Dis-Ease This work has been published in the Teen Ink monthly print magazine.


by Elizabeth L., Rogers, CT I recently read "I Have A Disease" in your February paper. I was very touched by the article, and agree that anorexia is a very serious disease. However, I feel that too much attention is put on anorexia, since many already are aware of the basic facts. Like the girl in the story, I also have a disease, one which goes unnoticed. I have epilepsy.

I was first diagnosed with epilepsy when I was six years old. At the time, I was having from 150 to 300 seizures a day. Thanks to doctors, I was put on a drug that helped control these episodes. Though my seizures were controlled most of the time, I still had a number of problems. For years I was not allowed to do very much on my own. For instance, I could not ride my bike alone; I could not go swimming with my friends unless I was with an adult; and I often found myself lost in daydreams during classes.

At sixteen, I've had one thing on my mind for the past year: driving. Because I am an epileptic, I have to be seizure-free for a year before I can even think about driving. Right now my chances look pretty good. In the future, I plan to have children, and because epilepsy can be hereditary, I hope I won't pass it on to them.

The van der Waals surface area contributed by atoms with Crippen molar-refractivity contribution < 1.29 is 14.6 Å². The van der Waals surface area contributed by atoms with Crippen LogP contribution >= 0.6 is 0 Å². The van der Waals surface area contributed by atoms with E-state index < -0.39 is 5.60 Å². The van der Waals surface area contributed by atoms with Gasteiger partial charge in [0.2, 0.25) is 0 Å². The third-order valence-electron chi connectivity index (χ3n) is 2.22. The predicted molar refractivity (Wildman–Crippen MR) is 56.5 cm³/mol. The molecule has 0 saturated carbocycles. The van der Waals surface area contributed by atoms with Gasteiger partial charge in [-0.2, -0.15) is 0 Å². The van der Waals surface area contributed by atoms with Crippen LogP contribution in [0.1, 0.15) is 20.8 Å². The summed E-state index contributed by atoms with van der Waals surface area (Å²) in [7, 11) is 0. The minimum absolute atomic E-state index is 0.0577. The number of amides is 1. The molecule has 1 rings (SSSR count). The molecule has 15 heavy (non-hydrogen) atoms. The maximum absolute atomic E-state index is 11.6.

I always had a hard time telling people I was an epileptic. I thought my peers would say that I was a freak and retarded. They'd laugh and tease me. I grew up thinking that nobody cared. But when my parents started to talk to neighbors, we soon discovered four other people in the neighborhood also had epilepsy.

When I entered high school I grew very attached to my English teacher. While talking we found we have something in common. We both have epilepsy! When I heard that, and thought of how successful she has been in life, I knew I was anything but odd. I was special! So I did the best thing I could. I made an oral presentation about epilepsy for an English project. I instantly felt better because I had shared the feelings and horrors I had kept inside for years. I also made a commitment never to be afraid of who I am.

Having epilepsy does not mean that the world is coming to an end. It means that you're special and are obligated to make everyone aware of epilepsy. I hope that the Epilepsy Foundation will help educate people because anybody can have the disease and some day your children may have it. You might even be around someone having a seizure and, if you don't know what to do, the consequences can be serious.

This work has been published in the Teen Ink monthly print magazine. This piece has been published in Teen Ink’s monthly print magazine.

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Lily">This teenager is a 'regular' and has contributed a lot of work, comments and/or forum posts, and has received many votes and high ratings over a long period of time. said...
Jan. 11 at 10:32 am
i love this so much!
writinglikecrazy said...
Jul. 12, 2011 at 8:08 am
I can very well connect to you. I also have epilepsy but was diagnosed at eighteen months. And was not allowed to swimm in the pool unless w/ an adult and was wering a life suit. Laugh and teased could lay out my life. Check out my memoir "Up from the dark: An epileptic girls struggle for her achidemics and voice.
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